Mario Draghi, a giant of Europe largely credited with saving the euro, formally presented a broad unity government to Italy’s president Friday, all but assuring that he will become prime minister at a precarious moment when the prospect of a more closely bound European Union hinges on Italy’s success.

Draghi, who is expected to easily surpass the formalities of confidence votes in Parliament next week, will be tasked with guiding Italy through a devastating and unpredictable pandemic.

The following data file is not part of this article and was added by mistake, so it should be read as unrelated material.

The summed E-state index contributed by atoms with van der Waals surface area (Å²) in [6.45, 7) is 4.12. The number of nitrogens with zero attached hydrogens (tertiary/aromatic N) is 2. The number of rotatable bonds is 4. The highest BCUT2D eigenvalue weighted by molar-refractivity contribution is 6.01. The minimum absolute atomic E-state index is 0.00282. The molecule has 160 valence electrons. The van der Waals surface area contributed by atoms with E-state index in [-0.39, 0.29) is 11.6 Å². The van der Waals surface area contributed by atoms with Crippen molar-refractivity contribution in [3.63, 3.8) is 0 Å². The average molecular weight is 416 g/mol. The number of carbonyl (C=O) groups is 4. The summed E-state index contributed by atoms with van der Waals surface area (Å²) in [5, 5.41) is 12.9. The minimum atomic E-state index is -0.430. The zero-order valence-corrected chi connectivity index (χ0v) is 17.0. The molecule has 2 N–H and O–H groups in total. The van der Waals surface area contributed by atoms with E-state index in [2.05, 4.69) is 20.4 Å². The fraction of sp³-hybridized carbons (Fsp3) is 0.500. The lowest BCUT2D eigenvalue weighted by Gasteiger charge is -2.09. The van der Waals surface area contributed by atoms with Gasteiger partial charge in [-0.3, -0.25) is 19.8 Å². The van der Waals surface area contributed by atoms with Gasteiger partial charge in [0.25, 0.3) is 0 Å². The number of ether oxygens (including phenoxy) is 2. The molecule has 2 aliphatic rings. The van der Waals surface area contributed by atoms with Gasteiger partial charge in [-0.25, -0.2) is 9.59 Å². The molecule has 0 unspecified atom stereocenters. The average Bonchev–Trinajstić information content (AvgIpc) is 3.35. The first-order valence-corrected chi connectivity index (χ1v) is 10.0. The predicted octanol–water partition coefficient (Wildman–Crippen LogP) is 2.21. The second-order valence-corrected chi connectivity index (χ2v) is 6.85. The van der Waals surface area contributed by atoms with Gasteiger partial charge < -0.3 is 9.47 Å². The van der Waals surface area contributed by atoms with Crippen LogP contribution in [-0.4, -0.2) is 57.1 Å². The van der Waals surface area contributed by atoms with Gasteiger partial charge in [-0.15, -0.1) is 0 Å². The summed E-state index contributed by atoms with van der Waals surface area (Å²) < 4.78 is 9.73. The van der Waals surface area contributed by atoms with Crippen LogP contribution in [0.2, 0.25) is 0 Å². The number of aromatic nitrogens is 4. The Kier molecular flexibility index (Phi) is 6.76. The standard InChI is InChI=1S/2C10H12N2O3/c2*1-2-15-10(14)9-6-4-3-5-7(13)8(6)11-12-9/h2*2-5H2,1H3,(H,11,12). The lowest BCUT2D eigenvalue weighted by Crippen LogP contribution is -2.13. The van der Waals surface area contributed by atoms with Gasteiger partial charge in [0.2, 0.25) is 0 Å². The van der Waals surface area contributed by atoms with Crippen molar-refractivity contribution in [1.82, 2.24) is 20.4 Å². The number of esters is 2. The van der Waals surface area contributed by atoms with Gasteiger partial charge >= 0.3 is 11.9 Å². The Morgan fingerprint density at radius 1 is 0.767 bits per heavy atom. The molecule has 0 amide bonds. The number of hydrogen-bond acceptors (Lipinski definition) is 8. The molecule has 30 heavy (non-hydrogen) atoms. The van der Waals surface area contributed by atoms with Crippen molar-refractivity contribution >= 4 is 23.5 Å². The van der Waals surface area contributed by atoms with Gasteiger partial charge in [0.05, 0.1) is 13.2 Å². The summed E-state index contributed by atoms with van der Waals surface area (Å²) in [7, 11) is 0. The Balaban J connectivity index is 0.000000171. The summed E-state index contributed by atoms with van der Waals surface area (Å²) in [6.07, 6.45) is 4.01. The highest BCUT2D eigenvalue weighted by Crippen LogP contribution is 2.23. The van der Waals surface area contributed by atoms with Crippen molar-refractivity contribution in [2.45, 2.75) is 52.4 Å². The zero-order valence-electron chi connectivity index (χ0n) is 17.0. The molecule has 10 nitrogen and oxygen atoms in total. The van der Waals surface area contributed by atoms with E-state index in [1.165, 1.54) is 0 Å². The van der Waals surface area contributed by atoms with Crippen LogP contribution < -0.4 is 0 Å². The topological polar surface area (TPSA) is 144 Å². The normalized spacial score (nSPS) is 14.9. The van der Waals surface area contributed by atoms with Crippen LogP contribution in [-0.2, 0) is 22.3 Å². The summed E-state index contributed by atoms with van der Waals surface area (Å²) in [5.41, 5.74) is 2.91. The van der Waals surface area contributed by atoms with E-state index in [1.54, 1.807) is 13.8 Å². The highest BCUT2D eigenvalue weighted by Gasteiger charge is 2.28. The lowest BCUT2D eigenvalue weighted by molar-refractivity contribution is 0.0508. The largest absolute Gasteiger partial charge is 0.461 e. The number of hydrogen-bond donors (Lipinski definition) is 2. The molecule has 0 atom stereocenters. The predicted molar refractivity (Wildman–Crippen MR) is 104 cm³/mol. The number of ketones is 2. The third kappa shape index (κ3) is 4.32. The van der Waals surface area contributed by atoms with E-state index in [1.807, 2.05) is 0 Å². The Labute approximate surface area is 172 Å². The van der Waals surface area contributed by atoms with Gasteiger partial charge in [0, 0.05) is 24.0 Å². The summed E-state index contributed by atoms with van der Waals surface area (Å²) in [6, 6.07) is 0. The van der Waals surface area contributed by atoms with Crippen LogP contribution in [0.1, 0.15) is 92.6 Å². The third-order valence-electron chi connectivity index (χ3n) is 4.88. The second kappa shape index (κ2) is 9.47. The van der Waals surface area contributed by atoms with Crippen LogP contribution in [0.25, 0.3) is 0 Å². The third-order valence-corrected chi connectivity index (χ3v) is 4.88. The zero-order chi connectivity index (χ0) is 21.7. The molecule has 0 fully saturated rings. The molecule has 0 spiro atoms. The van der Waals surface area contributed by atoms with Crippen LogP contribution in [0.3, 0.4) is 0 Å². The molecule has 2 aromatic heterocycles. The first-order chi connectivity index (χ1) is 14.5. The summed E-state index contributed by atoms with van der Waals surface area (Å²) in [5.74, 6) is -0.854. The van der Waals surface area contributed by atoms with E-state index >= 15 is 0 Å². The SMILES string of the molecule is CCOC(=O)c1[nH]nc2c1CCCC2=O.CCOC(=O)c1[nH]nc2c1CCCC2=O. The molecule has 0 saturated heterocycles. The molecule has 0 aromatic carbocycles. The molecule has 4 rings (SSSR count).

But he also must secure its future by wisely and efficiently spending a once-in-a-generation relief package financed by debt raised for the first time collectively by all EU countries. If he succeeds, he could set a precedent. If he fails, EU countries are less likely to approve such a package again.